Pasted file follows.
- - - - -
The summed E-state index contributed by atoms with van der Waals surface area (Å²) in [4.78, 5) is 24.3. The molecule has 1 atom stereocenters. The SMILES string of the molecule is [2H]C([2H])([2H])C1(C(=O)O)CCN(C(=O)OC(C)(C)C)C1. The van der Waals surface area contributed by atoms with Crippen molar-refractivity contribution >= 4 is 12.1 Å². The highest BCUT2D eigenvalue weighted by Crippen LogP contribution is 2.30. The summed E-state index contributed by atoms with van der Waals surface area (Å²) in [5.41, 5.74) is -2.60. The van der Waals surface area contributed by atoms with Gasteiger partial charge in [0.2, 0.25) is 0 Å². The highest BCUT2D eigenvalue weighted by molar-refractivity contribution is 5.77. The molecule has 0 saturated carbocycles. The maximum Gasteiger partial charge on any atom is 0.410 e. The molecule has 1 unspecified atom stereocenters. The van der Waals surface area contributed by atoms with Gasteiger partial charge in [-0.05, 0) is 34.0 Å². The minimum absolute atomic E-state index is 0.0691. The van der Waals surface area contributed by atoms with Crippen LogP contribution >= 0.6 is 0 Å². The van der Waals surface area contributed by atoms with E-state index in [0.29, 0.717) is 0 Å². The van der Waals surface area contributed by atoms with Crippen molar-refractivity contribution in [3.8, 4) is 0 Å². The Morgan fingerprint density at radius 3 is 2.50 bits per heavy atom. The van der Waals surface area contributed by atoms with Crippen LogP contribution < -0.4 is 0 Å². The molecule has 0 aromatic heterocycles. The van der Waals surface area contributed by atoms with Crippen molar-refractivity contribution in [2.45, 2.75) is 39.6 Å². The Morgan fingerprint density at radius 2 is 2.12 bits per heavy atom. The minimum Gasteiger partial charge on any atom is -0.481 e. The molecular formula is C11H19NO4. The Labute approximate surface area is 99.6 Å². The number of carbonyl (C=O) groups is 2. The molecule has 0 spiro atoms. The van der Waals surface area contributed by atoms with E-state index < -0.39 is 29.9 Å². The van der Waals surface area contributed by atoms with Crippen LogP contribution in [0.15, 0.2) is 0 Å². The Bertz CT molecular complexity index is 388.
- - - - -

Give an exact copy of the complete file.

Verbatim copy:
The summed E-state index contributed by atoms with van der Waals surface area (Å²) in [4.78, 5) is 24.3. The molecule has 1 atom stereocenters. The SMILES string of the molecule is [2H]C([2H])([2H])C1(C(=O)O)CCN(C(=O)OC(C)(C)C)C1. The van der Waals surface area contributed by atoms with Crippen molar-refractivity contribution >= 4 is 12.1 Å². The highest BCUT2D eigenvalue weighted by Crippen LogP contribution is 2.30. The summed E-state index contributed by atoms with van der Waals surface area (Å²) in [5.41, 5.74) is -2.60. The van der Waals surface area contributed by atoms with Gasteiger partial charge in [0.2, 0.25) is 0 Å². The highest BCUT2D eigenvalue weighted by molar-refractivity contribution is 5.77. The molecule has 0 saturated carbocycles. The maximum Gasteiger partial charge on any atom is 0.410 e. The molecule has 1 unspecified atom stereocenters. The van der Waals surface area contributed by atoms with Gasteiger partial charge in [-0.05, 0) is 34.0 Å². The minimum absolute atomic E-state index is 0.0691. The van der Waals surface area contributed by atoms with Crippen LogP contribution >= 0.6 is 0 Å². The van der Waals surface area contributed by atoms with E-state index in [0.29, 0.717) is 0 Å². The van der Waals surface area contributed by atoms with Crippen molar-refractivity contribution in [3.8, 4) is 0 Å². The Morgan fingerprint density at radius 3 is 2.50 bits per heavy atom. The van der Waals surface area contributed by atoms with Crippen LogP contribution < -0.4 is 0 Å². The molecule has 0 aromatic heterocycles. The van der Waals surface area contributed by atoms with Crippen molar-refractivity contribution in [2.45, 2.75) is 39.6 Å². The Morgan fingerprint density at radius 2 is 2.12 bits per heavy atom. The minimum Gasteiger partial charge on any atom is -0.481 e. The molecular formula is C11H19NO4. The Labute approximate surface area is 99.6 Å². The number of carbonyl (C=O) groups is 2. The molecule has 0 spiro atoms. The van der Waals surface area contributed by atoms with E-state index < -0.39 is 29.9 Å². The van der Waals surface area contributed by atoms with Crippen LogP contribution in [0.15, 0.2) is 0 Å². The Bertz CT molecular complexity index is 388.